Weekly output: privacy-law prospects, switching wireless carriers, cable and broadband fee inflation, Android messages on your computer

ces 2019 badgeOnce again, a Sunday in January finds me in Las Vegas for CES. It’s like I’ve been doing this since 1998 or something…

12/31/2018: Why 2019 might finally bring a national privacy law for the US, Yahoo Finance

Writing a story optimistic about the prospects for a national privacy bill makes me feel like Charlie Brown lining up to the kick the football, so if the year ends with Congress having yanked the ball away I’ll be disappointed but not enormously surprised.

12/31/2018: How to Switch Cell Phone Carriers, Wirecutter

This how-to post started with some banter on Wirecutter’s Slack about the mechanics of switching carriers.

1/1/2019: How your TV or broadband bill might creep up in the new year, Yahoo Finance

Just as I predicted a year ago, cable and broadband companies marked the new year with a round of rate hikes. This time around, I focused on increases to the add-on fees that are usually confined to the fine print of ads.

1/4/2019: You can read your Android phone’s texts on your Mac or PC. Here’s how, USA Today

A couple of readers complained that this column didn’t address third-party solutions for reading your texts on your Mac or PC–for example, MightyText, Pushbullet, Pulse SMS. That, I have to admit, is a fair point.

Updated 1/15/2019 to add a link to the Wirecutter how-to post that I’d missed at the time. 

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Reader suggestions for fixing an iMessage mess

Sunday’s USA Today Q&A about getting one’s mobile number untangled from Apple’s iMessage service looks to be one of the most-read columns I’ve done there. It’s also drawn more than the usual amount of reader feedback–including two reports of remedies that I had not discovered during the week or so I spent digging into this issue.

iPhone Messages settingsOne came from an AT&T subscriber in Minnesota:

A few days before the article I had the same problem and called AT&T.  They had me text the word ‘stop’ to 48369, to which I got the response: “FREE MSG: Apple iCloud ID Verification: You have been unsubscribed and will no longer receive messages. 1-800-275-2273”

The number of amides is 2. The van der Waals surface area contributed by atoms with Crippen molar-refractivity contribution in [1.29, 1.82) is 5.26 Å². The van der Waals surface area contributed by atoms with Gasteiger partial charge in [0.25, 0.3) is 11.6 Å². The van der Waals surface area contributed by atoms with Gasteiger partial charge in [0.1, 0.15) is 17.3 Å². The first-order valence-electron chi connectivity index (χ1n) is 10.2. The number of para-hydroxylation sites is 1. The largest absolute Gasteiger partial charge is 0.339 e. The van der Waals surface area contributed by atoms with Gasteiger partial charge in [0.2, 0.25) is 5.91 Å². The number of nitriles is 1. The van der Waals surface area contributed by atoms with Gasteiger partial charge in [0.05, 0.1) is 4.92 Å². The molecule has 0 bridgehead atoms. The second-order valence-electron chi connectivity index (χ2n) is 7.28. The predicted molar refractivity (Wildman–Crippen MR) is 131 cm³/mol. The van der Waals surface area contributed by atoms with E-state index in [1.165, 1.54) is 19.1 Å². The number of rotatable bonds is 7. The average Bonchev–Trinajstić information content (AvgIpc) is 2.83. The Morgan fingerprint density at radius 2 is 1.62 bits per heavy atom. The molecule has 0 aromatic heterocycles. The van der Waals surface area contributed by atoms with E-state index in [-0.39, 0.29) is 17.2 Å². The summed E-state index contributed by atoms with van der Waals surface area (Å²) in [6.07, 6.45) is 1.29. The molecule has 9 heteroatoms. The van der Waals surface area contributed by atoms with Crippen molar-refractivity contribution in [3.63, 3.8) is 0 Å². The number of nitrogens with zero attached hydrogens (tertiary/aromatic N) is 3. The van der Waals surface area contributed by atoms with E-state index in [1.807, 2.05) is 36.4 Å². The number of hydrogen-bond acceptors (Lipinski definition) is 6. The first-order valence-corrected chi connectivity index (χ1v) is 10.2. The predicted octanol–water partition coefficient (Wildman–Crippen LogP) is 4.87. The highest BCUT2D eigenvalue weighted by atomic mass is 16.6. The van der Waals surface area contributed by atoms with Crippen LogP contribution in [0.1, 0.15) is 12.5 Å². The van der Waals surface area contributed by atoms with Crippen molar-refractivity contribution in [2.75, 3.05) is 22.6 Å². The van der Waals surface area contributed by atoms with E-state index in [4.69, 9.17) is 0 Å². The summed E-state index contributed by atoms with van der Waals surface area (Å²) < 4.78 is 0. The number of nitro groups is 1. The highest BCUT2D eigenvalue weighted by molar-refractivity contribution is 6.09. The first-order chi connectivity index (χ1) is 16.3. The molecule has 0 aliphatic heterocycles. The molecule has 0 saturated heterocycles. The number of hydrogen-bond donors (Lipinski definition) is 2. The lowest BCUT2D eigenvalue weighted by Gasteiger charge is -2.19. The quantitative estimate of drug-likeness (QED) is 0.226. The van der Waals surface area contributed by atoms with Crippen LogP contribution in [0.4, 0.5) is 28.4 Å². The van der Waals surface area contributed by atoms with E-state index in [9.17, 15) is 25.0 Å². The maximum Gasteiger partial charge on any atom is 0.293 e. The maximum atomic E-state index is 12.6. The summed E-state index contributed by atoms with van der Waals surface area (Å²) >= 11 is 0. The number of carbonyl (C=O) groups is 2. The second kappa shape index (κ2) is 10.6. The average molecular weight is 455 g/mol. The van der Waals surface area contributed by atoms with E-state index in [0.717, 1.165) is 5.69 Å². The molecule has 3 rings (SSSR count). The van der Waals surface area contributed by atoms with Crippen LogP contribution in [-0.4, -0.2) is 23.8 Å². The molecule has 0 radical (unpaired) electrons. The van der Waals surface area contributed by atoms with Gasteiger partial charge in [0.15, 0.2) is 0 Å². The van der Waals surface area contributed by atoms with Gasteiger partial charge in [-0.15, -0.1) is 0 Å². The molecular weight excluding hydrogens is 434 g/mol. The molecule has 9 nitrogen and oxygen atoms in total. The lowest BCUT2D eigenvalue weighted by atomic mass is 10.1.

I’ve since found one confirmation of that fix in a Reddit comment and a posting on Apple’s tech-support forum. There’s also an Apple tech support notice… which only describes this procedure as a way to stop Apple from sending AppleCare identity-verification messages to a wrong number.

A reader in Washington who said he works “at a major phone retailer” sent in a different suggestion that he said “always” works: Reset your Apple ID password.

Go to https://iforgot.apple.com/password/verify/appleid Enter your Apple ID in the space and just reset your Apple ID password. Even if you don’t have access to that email or security questions, it will remove all Apple registered devices from iMessage instantly.

In case you were wondering: Neither suggestion came up in the background conversations I had with Apple PR, even though one is allegedly endorsed by Apple support.
But that’s not nearly as important as whether either cure can earn an endorsement from you. If you’ve found either one successfully exfiltrated a number from iMessage–or if you have a different fix to share–please leave a comment with the details.

Weekly output: Sprint-T-Mobile, Tech Night Owl, iMessage

I was a lot more productive than usual this week (much of that activity went into a project that’s not ready to post yet), even though I lost all of Monday to travel. Funny how that works…

3/25/2014: Dear Feds: Hang Up on a Sprint/T-Mobile Merger, Yahoo Tech

I still don’t know if Sprint is going to try to go through with what seems a phenomenally bad idea, but I wanted to go on the record about my dislike of further consolidation of the four big wireless carriers. I also thought this was a good time to denounce the idea that government regulators can manage away the risks of mega-mergers by imposing complicated conditions on the conduct of the combined firm; saying “no” is easier, cheaper and permanent.

3/29/2014: March 29, 2014 — Rick Broida, Daniel Eran Dilger and Rob Pegoraro, Tech Night Owl

I made one of my occasional appearances on Gene Steinberg’s Apple-centric podcast; we talked about the arrival of Microsoft Office on the iPad and my column on Sprint-T-Mobile.

USAT column on iMessage mess3/30/2014: iMessage: How to make it stop, USA Today

I’ve been hearing complaints from friends and acquaintances for at least the last year about how switching from an iPhone to a non-Apple device (especially if that switch happens after the loss or theft of the iPhone in question) causes text messages from friends on other iPhones to vanish. I finally looked into this for my column and found things were even worse than I’d thought: You can have messages go down a black hole even if you do things right, Apple’s documentation is woefully incomplete, and the company’s tech support can’t be relied on to play by even the undocumented rules.

Note that until we can get a revision in, the column describes one aspect of iMessage incorrectly: I wrote that iMessage-routed messages appear in green bubbles and regular texts show up in blue when it’s the other way around. If Apple fans seize on that error to call the rest of the column into question–well, they’d be wrong, but it’s still my job to get the details right.